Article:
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Casey Kasem

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BUSINESS
April 5, 2013 | By Lauren Beale, Los Angeles Times
Casey Kasem, who gained a national radio audience after "American Top 40" launched in 1970, and his wife, Jean, are listing their Westside estate for sale at $42 million. With 12,000 square feet of living space, seven bedrooms and nine bathrooms, the home has been the site of intimate interviews and sleepovers for as many as 20 youngsters a night. The yard has served as the site of elaborate celebrity-studded gatherings and paintball battles. The syndicated radio host bought the property for Jean Kasem in 1989 as a gift.
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BUSINESS
April 5, 2013 | By Lauren Beale, Los Angeles Times
Casey Kasem, who gained a national radio audience after "American Top 40" launched in 1970, and his wife, Jean, are listing their Westside estate for sale at $42 million. With 12,000 square feet of living space, seven bedrooms and nine bathrooms, the home has been the site of intimate interviews and sleepovers for as many as 20 youngsters a night. The yard has served as the site of elaborate celebrity-studded gatherings and paintball battles. The syndicated radio host bought the property for Jean Kasem in 1989 as a gift.
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ENTERTAINMENT
February 18, 1988 | JANE LIEBERMAN
Radio personality Casey Kasem may be on the way out after 18 years as host of "American Top 40," the weekly show on which he plays the week's top-selling pop records. Contract negotiations, which began last summer, have ended in a stalemate over Kasem's salary--an amount both sides refused to disclose Wednesday.
BUSINESS
November 13, 2011 | By E. Scott Reckard, Los Angeles Times
The gig : Steven W. Streit is founder and chief executive of Monrovia-based Green Dot Corp., the nation's largest provider of prepaid debit cards. Customers, mostly people without bank accounts, buy the cards at retail outlets, load them with cash or direct-deposit paychecks and use them like bank-issued plastic. They are branded under the Green Dot name and also branded for Wal-Mart Stores. Past life : Streit was a disc jockey (Streiter with the Heater; the Ayatollah of Rock 'n' Rolla)
NEWS
September 25, 1989 | NIKKI FINKE, Times Staff Writer
The working conditions are unusual. Even for Beverly Hills. The boss sits in a marbled-to-the-max kitchen. The boss's wife toils in a satin moire-draped dressing room. The publicists make phone calls from the exercise gym. And the typists pound their keyboards on a priceless buffet table that seats 12. "This used to be a dining room," explains actress Jean Kasem, staring at the three rented computers sharing space with gilt-edged china. "Now it's a command post for the homeless."
BUSINESS
November 13, 2011 | By E. Scott Reckard, Los Angeles Times
The gig : Steven W. Streit is founder and chief executive of Monrovia-based Green Dot Corp., the nation's largest provider of prepaid debit cards. Customers, mostly people without bank accounts, buy the cards at retail outlets, load them with cash or direct-deposit paychecks and use them like bank-issued plastic. They are branded under the Green Dot name and also branded for Wal-Mart Stores. Past life : Streit was a disc jockey (Streiter with the Heater; the Ayatollah of Rock 'n' Rolla)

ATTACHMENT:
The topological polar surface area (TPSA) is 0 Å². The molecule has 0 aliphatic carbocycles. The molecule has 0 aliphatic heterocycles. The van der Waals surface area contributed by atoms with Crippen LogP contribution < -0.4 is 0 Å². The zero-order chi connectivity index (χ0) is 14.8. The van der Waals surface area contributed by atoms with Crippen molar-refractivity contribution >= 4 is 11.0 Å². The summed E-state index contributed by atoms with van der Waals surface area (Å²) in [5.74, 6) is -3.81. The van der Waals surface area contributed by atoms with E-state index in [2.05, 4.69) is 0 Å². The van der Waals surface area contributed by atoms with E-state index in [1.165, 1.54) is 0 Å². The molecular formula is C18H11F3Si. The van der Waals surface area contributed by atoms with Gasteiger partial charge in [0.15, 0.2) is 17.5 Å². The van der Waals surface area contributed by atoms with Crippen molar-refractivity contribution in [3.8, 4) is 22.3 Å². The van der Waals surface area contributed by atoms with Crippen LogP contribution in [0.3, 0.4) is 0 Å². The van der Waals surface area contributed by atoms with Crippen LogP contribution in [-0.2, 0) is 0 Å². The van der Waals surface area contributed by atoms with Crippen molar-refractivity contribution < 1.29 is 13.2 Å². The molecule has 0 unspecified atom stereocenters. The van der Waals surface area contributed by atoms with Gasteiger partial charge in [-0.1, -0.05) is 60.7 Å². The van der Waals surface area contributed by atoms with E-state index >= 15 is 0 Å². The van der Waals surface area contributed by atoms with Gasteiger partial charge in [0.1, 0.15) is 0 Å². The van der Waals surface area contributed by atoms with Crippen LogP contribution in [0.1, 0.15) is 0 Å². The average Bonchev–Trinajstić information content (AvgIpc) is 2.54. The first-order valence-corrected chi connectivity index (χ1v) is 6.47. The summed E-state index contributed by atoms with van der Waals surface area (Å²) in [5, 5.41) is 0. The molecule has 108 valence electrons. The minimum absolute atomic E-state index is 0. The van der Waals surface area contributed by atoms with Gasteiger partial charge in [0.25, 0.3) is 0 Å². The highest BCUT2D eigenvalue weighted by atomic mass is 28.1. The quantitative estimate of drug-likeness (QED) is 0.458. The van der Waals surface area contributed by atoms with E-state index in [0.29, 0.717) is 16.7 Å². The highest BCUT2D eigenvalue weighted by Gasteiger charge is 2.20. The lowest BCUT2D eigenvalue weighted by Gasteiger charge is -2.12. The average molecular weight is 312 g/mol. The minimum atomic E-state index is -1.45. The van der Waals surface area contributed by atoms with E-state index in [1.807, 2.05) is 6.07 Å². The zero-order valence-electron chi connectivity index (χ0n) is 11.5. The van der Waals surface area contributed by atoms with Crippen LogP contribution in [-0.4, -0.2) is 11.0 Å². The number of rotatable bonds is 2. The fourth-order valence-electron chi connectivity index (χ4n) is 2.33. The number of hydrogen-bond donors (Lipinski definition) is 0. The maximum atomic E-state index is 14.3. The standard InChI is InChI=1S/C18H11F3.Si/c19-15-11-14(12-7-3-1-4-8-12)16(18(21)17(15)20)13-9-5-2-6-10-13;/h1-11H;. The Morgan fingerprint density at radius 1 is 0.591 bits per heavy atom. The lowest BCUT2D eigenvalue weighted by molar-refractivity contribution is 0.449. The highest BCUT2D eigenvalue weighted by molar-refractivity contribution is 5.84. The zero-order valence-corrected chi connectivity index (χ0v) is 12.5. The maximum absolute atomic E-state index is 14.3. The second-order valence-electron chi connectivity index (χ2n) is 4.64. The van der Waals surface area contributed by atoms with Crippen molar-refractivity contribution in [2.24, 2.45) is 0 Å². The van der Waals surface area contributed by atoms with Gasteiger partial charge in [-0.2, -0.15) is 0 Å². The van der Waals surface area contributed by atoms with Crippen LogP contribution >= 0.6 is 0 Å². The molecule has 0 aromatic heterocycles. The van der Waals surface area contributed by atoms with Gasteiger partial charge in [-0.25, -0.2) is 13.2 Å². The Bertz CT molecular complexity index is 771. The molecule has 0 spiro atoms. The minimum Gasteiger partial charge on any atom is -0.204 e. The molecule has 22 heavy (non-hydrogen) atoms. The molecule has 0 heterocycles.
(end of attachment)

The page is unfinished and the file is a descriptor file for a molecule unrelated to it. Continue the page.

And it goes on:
ENTERTAINMENT
April 29, 1989
I expect to see material aired on public television that I would not see elsewhere. Stalling or avoiding controversial programs is not what I have come to expect from PBS. Franklin-Trout deserves better treatment than this--and so do the rest of us, the viewers. CASEY KASEM Beverly Hills
CALIFORNIA | LOCAL
December 24, 1991
In his letter (Dec. 10), Ran Ronen, the consul general of Israel in Los Angeles, made a case for his country's position, one of fear of its neighbors. My only comment is: The way to have good neighbors is to be one. If that goes for the rest of the Middle East, then it goes for Israel, too. CASEY KASEM, Los Angeles
CALIFORNIA | LOCAL
December 3, 1998
Like many others, I was saddened to learn of Flip Wilson's passing (Nov. 26). Few people know that Flip was an authority on the Arab American poet, Khalil Gibran. Flip participated in fund-raisers across the country, speaking about Gibran and quoting from "The Prophet," helping raise the money to establish the Kahlil Gibran National Park in Washington. He will be missed. CASEY KASEM Los Angeles
NEWS
March 2, 1990
I want to thank The Times for its article on former Atty. Gen. Ramsey Clark. These days especially, it's rare to find someone with his integrity and willingness to buck the tide and take on unpopular causes, forgoing the money to follow his conscience. In pursuing human rights for all people instead of leaving "blind spots" (Palestinians, for example), Clark delivers a message to progressives everywhere: Are you in this thing 100% or not? Agree with him or not, the point is, he truly believes in those ideals we were taught America is supposed to uphold.
ENTERTAINMENT
June 25, 2009 | Yvonne Villarreal